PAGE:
He gestured that Laurelyn was to take the chair to his right, and Thomis to take the chair to his left.


Leader? Thomis wondered, the question echoed in the look he gave Laurelyn.  It was her quest that had drawn them all together … but the thought of anyone claiming the right to “lead” the others in the party – headstrong to the last – sounded odd to his ears.  He would have chosen, if choice had been given, the seat by Laurelyn herself. But he allowed himself only to pull her chair back so she could sit.  And to rest his hands briefly atop her shoulders.


Laurelyn reached up and for a heartbeat lay her hand over her husband’s, and wondered what game Venlesser played.


On the other side of the table, further down, Rudolpho had quickly moved to act as gallant for the pale and silent Maeve.  With a quick flick of his wrists, the boy laid a linen napkin across her lap as if he served a lady at a noble’s feast.  And then he took his own seat, his feet dangling above the floor, waiting expectantly.

After a moment more, Fionn – awkward in his huntsman’s garb and far from the highlands – jerked two more chairs back from the table, setting Rue’s (and Tirlina’s) basket in one before taking the other.


The storyteller looked over at where the Captain stood by his highbacked chair, and said, “Captain, I do not lead anyone, except myself. Each of my friends chose to come when they heard the tale of you and your ship.”

The greyish light cast strange, silver shadows over Venlesser’s features – turning his blue eyes to liquid metal and his blond hair to white. He studied Laurelyn for a long moment, and asked, “So, balladeer, do you think you did them any favors in spinning them out my tale? You knew well the power it can cast on one’s soul – why trap others with my story?”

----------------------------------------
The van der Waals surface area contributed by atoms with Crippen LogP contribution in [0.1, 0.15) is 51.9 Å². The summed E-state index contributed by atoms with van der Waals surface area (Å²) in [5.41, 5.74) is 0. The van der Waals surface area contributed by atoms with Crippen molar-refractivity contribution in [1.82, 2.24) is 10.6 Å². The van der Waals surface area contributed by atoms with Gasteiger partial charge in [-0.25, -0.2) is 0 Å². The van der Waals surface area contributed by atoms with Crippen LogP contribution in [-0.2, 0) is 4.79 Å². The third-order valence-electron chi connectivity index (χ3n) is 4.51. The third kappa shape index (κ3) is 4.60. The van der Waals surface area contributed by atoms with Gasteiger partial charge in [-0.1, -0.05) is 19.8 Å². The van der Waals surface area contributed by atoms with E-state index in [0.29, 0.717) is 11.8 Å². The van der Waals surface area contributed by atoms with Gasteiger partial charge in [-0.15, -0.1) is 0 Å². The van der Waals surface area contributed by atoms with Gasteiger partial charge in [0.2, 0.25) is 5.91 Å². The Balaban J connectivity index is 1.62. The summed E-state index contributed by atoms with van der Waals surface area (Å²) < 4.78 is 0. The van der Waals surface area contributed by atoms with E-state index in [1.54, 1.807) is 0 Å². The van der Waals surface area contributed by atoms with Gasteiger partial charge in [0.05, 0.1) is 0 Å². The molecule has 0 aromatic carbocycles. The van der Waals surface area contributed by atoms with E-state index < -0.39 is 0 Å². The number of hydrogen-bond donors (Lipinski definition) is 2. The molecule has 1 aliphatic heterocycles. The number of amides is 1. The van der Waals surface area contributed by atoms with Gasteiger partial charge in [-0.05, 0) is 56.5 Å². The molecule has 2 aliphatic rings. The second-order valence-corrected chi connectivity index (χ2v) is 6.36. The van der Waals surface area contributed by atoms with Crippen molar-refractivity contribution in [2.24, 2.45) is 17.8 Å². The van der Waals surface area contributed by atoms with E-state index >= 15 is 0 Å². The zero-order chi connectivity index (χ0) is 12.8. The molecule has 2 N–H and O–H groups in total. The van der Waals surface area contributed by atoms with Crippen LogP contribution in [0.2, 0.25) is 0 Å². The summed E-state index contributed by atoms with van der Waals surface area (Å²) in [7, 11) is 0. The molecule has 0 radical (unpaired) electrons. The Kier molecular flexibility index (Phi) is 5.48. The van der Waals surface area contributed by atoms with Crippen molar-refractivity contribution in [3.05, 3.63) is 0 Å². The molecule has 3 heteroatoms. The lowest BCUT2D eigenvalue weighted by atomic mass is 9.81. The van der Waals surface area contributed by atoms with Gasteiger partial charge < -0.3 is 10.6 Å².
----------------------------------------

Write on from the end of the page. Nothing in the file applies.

A bit of truth, as sharp as shrapnel, pierced her conscience – there were patches of fertile soil within her thoughts – particularly where her thoughts touched on Thomis, who had come because of her, but she steeled herself against flinching. After pondering the question, looking at the thin wound of guilt, she said, “A story only finds an open doorway if the heart is ready to hear it. I was asked what road I walked – and I answered, and while all of us have risked much on each other’s behalf and would do so willingly again – each of my companions came to this moment of their own accord. Their hearts lead them – just as mine does.”

“Does it?” Venlesser softly asked as he sat down, “And are you truly willing to risk everything to follow the path it travels?”

“I wouldn’t be here if that wasn’t the case,” Laurelyn answered with restrained pride, sensing that he tried to goad her.

The Captain’s liquid silver eyes held a challenge as he looked at the others, and asked, “Does the balladeer speak truly? Or does she hide from the truth and responsibility – do each of you actually come of your own accord? Or did she catch you up in my story, with its tawdry bits of impossible hope so she wouldn’t be traveling alone?”